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Coach Cal and the Cats recap Missouri, plus postgame notes

At one point in the second half, Kentucky forced Mizzou into 13 straight missed field goals, going more than nine minutes without a basket.

John Calipari Dylan Ballard - A Sea Of Blue

The Kentucky Wildcats are now 12-2 following a 90-77 victory over the Missouri Tigers. It’s also the sixth straight win for Kentucky, who is now 2-0 in SEC play for the first time since 2021.

After the win, head coach John Calipari and select players met with the media. Here is a recap of what they had to say via UK Athletics.

Q Cal, Tre Mitchell has obviously been pretty consistent for you guys this year, but, back to back double doubles. Do you feel like even more so his confidence is continually grows and he is getting more comfortable with you guys?

JOHN CALIPARI: Is not his confidence, it’s his motor. When his motor runs, he is a double-double. And we all — These guys rely on him. And they do Antonio too. But they rely on him. You know. He can play four and five and he can shoot the three and he can put it on the floor. What he proved today is he can rebound in traffic when there are all kinds of guys whacking at the ball and he did it and then he made free throws. He was really good today.

You know, five guys in double figures. We missed a lot of shots today. Um. Defensively again, first half, shaky. Give them credit with how they played and then second half we played better or maybe they just missed shots, I don’t know. But the numbers look like we played better in the second half defensively.

Um. Robert, you know, I told them, I said Robert, you cannot get three and four fouls. Don’t reach your hand in. The second one wasn’t a foul. Don’t reach your hand in. I asked Reed. You don’t even try. You just be active but you’re not going to reach into get three and four fouls. Because the whole team, I said, do we need him in the game at the end, and they are all like, yes. You can’t do that to us.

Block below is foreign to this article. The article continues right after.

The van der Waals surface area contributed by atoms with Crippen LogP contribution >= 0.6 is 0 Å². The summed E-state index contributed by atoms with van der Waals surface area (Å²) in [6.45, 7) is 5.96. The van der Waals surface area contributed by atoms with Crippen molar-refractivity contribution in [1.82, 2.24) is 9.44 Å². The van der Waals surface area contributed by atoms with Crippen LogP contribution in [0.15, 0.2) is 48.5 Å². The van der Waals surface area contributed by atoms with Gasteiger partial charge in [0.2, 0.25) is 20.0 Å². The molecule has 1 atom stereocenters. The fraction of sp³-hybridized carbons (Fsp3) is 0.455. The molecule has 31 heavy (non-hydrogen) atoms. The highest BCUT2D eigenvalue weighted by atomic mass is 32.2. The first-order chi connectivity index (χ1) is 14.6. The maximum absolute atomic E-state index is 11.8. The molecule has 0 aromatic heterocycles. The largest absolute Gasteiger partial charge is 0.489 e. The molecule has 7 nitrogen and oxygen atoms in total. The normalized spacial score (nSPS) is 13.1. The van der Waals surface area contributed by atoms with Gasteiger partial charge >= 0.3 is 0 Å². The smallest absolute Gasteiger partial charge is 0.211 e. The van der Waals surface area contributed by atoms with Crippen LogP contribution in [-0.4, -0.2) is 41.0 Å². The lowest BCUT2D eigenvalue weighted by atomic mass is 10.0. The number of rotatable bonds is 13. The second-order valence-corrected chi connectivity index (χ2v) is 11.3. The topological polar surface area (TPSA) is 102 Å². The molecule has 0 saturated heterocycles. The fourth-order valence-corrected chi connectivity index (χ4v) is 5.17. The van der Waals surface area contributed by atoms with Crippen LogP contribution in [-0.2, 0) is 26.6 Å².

The only thing if I had to do it over again, I didn’t do my rotation as quickly as I have been. And then part of it is that that group was playing so well offensively that I let them go. It kind of got us out of whack in the first half and in the second half I did what we’ve always done at the 17 minute mark, a couple of guys in, you know, we went from there, but. That was a good game.

Look, people are going to play them, you cannot run your offense. It ends up being a spread the court, maybe a pick and roll and dribble hand off. Try to get in the lane and hope they collapse and you are shooting some threes and hopefully you can make some layups. Just like I said to the team after. How many plays did we run? We had a couple of double drags and they said we ran a fist down and a couple of top heads and that was it. And that’s why a guy like Robert in a game like that, where you can iso him. It’s — because they switch everything. They muck it up. Their zone is a little different. They are out of bounds on the baselines a little different. I thought we did good in there again. But we got every player on the court can pass, dribble, and shoot. So whoever you throw to, like he can pass, dribble, shoot. It’s a little different with that uniqueness that we have.

Q Cal, when Rob got that fourth foul with about eight minutes left, you like grabbed him on the sideline and felt compelled, what were you telling him in that instance?

JOHN CALIPARI: The whole thing that I said to him after the game, I said you know I love coaching you. And I love coaching you because you can really play. I love guys who can really play. If you can’t really play, I like you, but I don’t like you as much, Ok. So, he can really play. But, we had to get him to make easier plays. Because he thinks — some of your older people know the and-1 tape, now it’s different, they do it on Snapchat or whatever the stuff is they do it on. But the other thing he has to continue to work on, I had him in my office, your body language. That’s what I talked to him about. You can’t do that to your teammates. Your body language screams, just come out. You miss a shot. I had another guy missed a shot. And it was like, oh I can’t leave you in the game. You are saying to me you got to take me out because my mind isn’t into this. But the young team that we are, body language is that next thing. It was okay in the AAU games to act like, why did you take me out or, oh, you can’t do that now. And as you move in this sport. Your body language screams, you just can’t do it. And that’s why I grabbed him and talked to him after. He knows I love him. Like I love coaching him. And I’ve got to take some of the stuff that he does and just, I’m an Italian, but he is as good as they get to go get baskets and fouled.

Q Cal, back here in the center. What are you all missed with Adou being out these three games now and are there any updates on the injury? Is it just still general soreness, as you said?